Fermanagh drivers revved up over MOT delays

LOCAL motorists are still facing lengthy delays in getting MOT tests and are often unable to get their vehicles tested before their current MOT certificate expires.
Test centres across the North are struggling to tackle huge backlogs of drivers seeking appointments, with Covid shutdowns and equipment issues – MOT tests were suspended in January 2020 after concerns emerged over cracks in lift equipment – causing the delays.
Many drivers have been left facing long waits for appointments, in some cases up to six months, while others have had to travel hundreds of miles just to secure an appointment.
Enniskillen Councillor Paul Blake of the SDLP said the backlog due to Covid was understandable but the equipment failure was another matter.
“I’m sure staff at the MOT centres are doing their level best to get as many applications done as possible, but many people will be getting desperate,” Mr Blake said.
“The lift equipment failure is something that should never have happened.
“Not maintaining them properly wasn’t good enough and it has only added to the problem. None of this is the fault of any motorist.”
Mr Blake said it may be worth looking into the way MOT tests are carried out in England where garages can be used as well as MOT centres for tests.
“It would be worth at least trying this for the interim, but with the Northern Ireland Executive still not operating there’s no hope that any changes will be made soon, so the can will be kicked further down the road,” he said.
Sinn Féin councillor Chris McCaffrey felt drivers in Fermanagh were being affected the most.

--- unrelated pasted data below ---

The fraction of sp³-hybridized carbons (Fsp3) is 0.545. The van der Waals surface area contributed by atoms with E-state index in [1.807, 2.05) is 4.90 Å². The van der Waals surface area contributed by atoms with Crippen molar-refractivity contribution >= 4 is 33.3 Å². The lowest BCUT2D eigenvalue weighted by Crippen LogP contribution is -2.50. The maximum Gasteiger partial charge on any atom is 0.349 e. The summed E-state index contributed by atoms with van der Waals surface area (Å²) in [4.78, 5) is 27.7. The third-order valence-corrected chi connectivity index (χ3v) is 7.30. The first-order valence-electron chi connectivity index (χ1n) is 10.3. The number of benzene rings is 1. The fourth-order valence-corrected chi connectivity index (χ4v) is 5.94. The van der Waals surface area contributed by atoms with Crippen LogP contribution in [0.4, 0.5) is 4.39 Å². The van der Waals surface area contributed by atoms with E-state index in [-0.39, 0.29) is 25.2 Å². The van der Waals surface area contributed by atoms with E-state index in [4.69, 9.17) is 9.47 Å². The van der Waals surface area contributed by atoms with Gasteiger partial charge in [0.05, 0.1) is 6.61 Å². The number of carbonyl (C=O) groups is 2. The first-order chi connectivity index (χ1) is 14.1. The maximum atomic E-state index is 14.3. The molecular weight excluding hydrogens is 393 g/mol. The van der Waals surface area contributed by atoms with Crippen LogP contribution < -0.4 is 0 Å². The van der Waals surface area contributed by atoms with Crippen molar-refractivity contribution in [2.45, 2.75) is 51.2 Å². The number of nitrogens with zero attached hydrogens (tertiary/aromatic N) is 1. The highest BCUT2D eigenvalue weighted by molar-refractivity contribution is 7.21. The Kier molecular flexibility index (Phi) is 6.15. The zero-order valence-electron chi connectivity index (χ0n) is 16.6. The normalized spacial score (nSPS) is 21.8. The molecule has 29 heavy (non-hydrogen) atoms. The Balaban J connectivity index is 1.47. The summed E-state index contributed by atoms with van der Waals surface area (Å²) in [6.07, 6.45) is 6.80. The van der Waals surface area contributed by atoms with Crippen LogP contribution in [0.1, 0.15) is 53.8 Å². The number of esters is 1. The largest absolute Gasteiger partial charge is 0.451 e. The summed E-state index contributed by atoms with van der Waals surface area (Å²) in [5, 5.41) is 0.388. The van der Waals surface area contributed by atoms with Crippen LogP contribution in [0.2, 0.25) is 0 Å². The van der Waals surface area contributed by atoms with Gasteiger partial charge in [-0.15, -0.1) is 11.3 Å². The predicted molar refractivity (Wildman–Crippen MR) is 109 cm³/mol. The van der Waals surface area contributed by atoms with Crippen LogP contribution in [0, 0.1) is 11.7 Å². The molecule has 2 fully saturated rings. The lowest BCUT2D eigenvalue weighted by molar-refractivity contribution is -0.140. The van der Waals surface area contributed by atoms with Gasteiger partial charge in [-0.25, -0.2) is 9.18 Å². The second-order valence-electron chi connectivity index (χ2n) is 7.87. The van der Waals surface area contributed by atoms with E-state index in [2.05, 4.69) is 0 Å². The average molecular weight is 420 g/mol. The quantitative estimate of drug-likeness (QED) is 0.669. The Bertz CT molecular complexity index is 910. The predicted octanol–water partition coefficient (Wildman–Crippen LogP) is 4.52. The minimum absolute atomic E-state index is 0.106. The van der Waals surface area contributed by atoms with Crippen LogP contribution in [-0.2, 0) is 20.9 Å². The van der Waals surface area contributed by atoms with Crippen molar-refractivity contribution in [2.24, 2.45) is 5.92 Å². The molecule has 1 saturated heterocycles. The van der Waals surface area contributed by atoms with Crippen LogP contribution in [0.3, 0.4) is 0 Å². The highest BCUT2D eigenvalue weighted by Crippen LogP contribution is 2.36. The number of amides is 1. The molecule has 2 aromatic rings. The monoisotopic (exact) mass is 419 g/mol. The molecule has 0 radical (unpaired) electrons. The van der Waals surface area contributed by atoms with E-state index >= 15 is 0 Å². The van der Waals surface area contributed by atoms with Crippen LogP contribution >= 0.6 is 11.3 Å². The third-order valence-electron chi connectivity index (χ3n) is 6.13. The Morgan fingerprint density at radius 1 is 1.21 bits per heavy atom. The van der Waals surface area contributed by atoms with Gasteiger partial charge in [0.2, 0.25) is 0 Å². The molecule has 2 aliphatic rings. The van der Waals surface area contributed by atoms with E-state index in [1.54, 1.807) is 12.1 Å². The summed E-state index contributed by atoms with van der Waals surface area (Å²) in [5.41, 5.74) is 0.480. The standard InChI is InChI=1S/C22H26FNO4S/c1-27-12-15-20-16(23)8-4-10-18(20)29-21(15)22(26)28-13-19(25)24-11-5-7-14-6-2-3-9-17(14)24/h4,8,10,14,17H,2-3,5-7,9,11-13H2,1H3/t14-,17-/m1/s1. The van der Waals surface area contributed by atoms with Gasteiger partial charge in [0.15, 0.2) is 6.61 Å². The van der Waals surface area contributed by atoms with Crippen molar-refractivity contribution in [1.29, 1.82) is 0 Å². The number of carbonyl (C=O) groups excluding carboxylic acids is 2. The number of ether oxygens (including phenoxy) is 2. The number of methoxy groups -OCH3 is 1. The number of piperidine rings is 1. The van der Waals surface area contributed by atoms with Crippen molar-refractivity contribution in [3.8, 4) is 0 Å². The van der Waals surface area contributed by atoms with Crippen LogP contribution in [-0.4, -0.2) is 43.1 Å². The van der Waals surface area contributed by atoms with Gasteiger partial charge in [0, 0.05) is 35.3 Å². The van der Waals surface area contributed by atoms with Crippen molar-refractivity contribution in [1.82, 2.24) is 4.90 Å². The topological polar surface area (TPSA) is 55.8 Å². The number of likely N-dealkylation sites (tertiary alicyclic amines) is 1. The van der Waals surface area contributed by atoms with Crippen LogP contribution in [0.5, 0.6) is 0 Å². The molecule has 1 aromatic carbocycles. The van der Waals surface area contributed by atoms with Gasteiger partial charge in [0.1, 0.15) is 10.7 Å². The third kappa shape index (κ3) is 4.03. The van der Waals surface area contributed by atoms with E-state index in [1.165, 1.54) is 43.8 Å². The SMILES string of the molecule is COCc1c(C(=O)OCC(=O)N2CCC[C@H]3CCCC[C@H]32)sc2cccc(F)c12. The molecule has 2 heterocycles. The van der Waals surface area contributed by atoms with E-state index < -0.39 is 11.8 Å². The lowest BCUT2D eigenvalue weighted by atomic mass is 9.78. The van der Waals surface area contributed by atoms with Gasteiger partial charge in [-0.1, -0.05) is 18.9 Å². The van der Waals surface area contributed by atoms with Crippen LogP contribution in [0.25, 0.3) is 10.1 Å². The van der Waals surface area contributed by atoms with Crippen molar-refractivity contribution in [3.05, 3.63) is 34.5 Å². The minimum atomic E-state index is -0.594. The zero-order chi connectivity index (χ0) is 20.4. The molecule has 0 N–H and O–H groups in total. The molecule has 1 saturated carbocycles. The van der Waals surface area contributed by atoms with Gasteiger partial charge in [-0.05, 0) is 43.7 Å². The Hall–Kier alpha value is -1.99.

“Rural areas are the most disadvantaged and people here have had to make huge journeys outside the county to other MOT centres to have their cars tested,” he said.
“The DVA [Driver and Vehicle Agency] need to get to grips with the problem. Their method is clearly not fit for purpose.”
The DVA has said it is still experiencing “significant demand” for vehicle testing services as MOT centres across Northern Ireland continue to tackle the backlog in appointments.
Drivers are encouraged to check on the booking system for any cancellations.
However the PSNI assured drivers they would not be prosecuted.
“In the event police encounter a vehicle with no current MOT, so long as we can ascertain that a vehicle is roadworthy, has a forthcoming MOT test date and is not SORNED [register as not in use], then police will not take any further action,” a Police Service spokesman said.
As of August 3, almost 231,000 vehicles have a vehicle test booking appointment up to 30 November, and around 80,000 further appointment slots are available across the DVA’s network of test centres for the same period.
Cars are due their first MOT after four years.
For those drivers who do manage to get an MOT test appointment, illegally tinted windows are now a major factor in test failures.
Figures from the Department for Infrastructure showed that almost 2,500 motorists in Northern Ireland failed MOTs in a 15-month period, from April 1 last year to June 17 this year, for this reason.

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